Another key element is location. A great nap takes place in a silent, dark, and cool environment. Our bedroom at home is the ideal environment for a good nap, but since we aren’t at home all the time, it is important to have a few tricks to make the most of it if you ever need to nap at your office or car. It is always helpful to carry earplugs and eye masks to protect yourself from unnecessary distractions that may interrupt your sleep.

An alarm should be set to measure the time of your daytime nap, allowing you to calculate the length so you don’t oversleep. This will help avoid sleep inertia. Your objective should be a short nap that takes it no further than slow wave sleep, non-REM phase. Any alarm clock will do, your cellphone is a convenient option.

If you are having trouble falling asleep due to the stress of the day, try some meditation or breathing exercises to calm yourself down. This practice may be helpful in relaxing your mind and muscles for a good afternoon nap.

Another important aspect to pay attention to is the time of day. Ideally, you should try napping before breaching the hour between the time you usually wake up and the time you go to bed. This is convenient because sleeping beyond that threshold can disrupt your sleeping schedule, making it harder to fall asleep later on. 

Lastly, if you feel a little sluggish after your nap, there are a few solutions to wake up. Going for a quick walk under the sun can help in restoring your circadian rhythm. A caffeinated beverage or washing your face with cold water can act as a quick response. Any of these actions can help you get back on track.

So, is napping good or bad for you?

As we’ve explained, there is no clear-cut answer. Some studies show that napping can have great benefits on your life, while others point out a series of issues that go hand in hand with the practice.

The common ground is that napping daily might not be the most appropriate way to deal with a disrupted sleep schedule. It is very important to check with a professional if you are experiencing difficulties in your sleeping cycle.

Napping may be appropriate for you if you work during the night or occasionally need to compensate for a night out. If you find that you need to take a nap every day, it would be better to consult with an M.D to discard any sleep disorders or medical conditions.

The best scenario would be to ensure a good night’s sleep that leaves you rested and ready for the day, taking naps as an alternative for occasional boosts or compensations. With that objective in mind, we’ll leave you with a couple of tips to improve your sleep hygiene.

Tips for sleep hygiene 

Sleep hygiene refers to the habits you take on for sleeping. If you take proper care of your sleep hygiene it increases the quality of your sleep. We are going to go through some tips to optimize your sleeping hygiene. 

1. Set-up your bedroom for success

A great way to improve your sleep is by taking care of your bedroom. Try to make your space as relaxing as you can, make it as silent, dark and cool as possible. Black-out curtains are great at blocking sunlight and breathable sheets can help in preventing sweating and overheating. It is vital to have a quality sheet set in your bed-- they are your best allies for sleep comfort. We recommend that you take a look at Mellanni’s catalogue, which has a diverse collection of sheet sets to satisfy your every need.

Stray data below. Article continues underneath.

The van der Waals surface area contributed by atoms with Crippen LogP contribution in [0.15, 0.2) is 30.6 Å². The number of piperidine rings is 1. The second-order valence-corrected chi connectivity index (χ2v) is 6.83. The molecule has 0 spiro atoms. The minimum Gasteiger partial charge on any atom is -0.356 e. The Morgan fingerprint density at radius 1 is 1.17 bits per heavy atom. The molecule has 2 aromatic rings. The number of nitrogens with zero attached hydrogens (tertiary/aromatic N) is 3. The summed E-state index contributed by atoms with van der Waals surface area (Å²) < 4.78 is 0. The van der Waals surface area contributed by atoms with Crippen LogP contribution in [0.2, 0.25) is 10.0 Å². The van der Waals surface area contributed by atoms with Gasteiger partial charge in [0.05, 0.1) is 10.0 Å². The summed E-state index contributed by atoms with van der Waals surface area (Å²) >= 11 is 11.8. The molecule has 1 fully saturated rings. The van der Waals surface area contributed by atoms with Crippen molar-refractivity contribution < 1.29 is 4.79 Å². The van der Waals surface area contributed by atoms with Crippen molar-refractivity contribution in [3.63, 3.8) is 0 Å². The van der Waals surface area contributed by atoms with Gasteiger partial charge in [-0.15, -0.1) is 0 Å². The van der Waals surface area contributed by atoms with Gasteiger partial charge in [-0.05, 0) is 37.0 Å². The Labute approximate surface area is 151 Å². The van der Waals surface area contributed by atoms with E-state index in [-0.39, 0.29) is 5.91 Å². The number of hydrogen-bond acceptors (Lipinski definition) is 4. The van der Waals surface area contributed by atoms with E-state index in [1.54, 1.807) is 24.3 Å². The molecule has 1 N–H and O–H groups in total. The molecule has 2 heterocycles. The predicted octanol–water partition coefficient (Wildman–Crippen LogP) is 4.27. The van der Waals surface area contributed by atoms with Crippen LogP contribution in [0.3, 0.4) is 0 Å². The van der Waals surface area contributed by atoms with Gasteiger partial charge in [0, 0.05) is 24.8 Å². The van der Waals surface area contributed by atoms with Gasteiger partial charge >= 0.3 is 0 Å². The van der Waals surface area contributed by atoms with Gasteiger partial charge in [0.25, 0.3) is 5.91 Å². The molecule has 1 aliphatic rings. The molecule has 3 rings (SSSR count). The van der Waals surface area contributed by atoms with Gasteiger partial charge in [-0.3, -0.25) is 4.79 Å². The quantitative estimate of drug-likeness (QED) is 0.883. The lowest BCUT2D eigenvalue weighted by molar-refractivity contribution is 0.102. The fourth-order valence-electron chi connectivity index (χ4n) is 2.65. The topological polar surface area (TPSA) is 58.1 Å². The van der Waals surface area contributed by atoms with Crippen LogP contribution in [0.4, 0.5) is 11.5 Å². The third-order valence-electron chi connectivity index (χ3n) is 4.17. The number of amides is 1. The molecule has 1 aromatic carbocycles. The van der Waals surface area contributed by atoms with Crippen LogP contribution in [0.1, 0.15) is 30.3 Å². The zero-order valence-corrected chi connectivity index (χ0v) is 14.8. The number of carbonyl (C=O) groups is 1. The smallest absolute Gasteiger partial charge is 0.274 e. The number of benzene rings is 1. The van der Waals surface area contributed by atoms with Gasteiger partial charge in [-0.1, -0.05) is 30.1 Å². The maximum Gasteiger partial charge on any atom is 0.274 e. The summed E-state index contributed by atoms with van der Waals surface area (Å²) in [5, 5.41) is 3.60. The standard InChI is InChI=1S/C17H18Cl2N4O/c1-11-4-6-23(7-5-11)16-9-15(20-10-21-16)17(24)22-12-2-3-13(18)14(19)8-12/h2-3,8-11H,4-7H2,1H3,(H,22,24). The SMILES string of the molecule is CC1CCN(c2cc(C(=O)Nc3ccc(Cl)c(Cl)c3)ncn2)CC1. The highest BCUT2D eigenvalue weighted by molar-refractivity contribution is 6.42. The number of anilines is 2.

For cotton sheets, nothing beats Mellanni’s 100% Organic Cotton 400 Thread Count Bed Sheet Set. Made with 100% Certified Organic, long-staple combed cotton, this set is as cozy as it gets. It is as luxurious as it is comfortable and maintains a perfect combination of softness with a touch of crispness.

Mellanni is all about diversity and we understand that no one fabric suits all. If you are not into cotton sheets, try our 1800 Collection Microfiber Sheet Set. They are made with the highest quality double-brushed microfiber, so you know they are as durable as they are soft.

Everyone has different needs when it comes to sleeping, so we’d like to present an option that is ideal for hot sleepers. Our 100% Flax Linen Bed Sheet Set is famously breathable. The natural linen fibers wick away moisture to regulate your body temperature while you sleep, resulting in dryer sheets that keep you fresh and cool for a great night.

2. Put down your phone

Avoid electronic devices like cellphones or tablets before going to bed. The light from these devices may affect your circadian rhythm, so quit using them for an hour or two before sleeping.

3. Avoid caffeine 

Don't consume any caffeinated products for at least six hours before going to bed. Take care to notice that coffee is not the only beverage or snack that contains caffeine. 

4. A good routine is key

Try sticking to a sleeping routine. Studies show that you are better at waking up when you stick to a consistent schedule. Try going to bed and waking up at the same time, your body will thank you for it. 

5. Get comfortable

Find a mattress that suits your needs. If you don’t have a preference for firmness, look for a mattress that is not too soft and not too hard. Also, take into account if you are a side sleeper or a back sleeper. 

Apply the same logic to your pillow. Depending on your favorite sleeping position you may benefit from a thicker or thinner pillow. Mellanni offers a variety of pillows, catered to every need. Consider a body pillow to ensure maximum comfort. We recommend taking a look at Mellanni's Premium Body Pillow if you want proper support for your body. It’s great for amplifying comfort and relaxation and you can use them for sleeping and different activities, like reading a book or watching TV in bed.

Consider investing in a nice duvet and coverlet. A duvet is a great addition to the bed, both for sleeping under or napping on. Take a look at Mellanni’s collection of coverlets and duvet covers, you’ll surely find what you are looking for!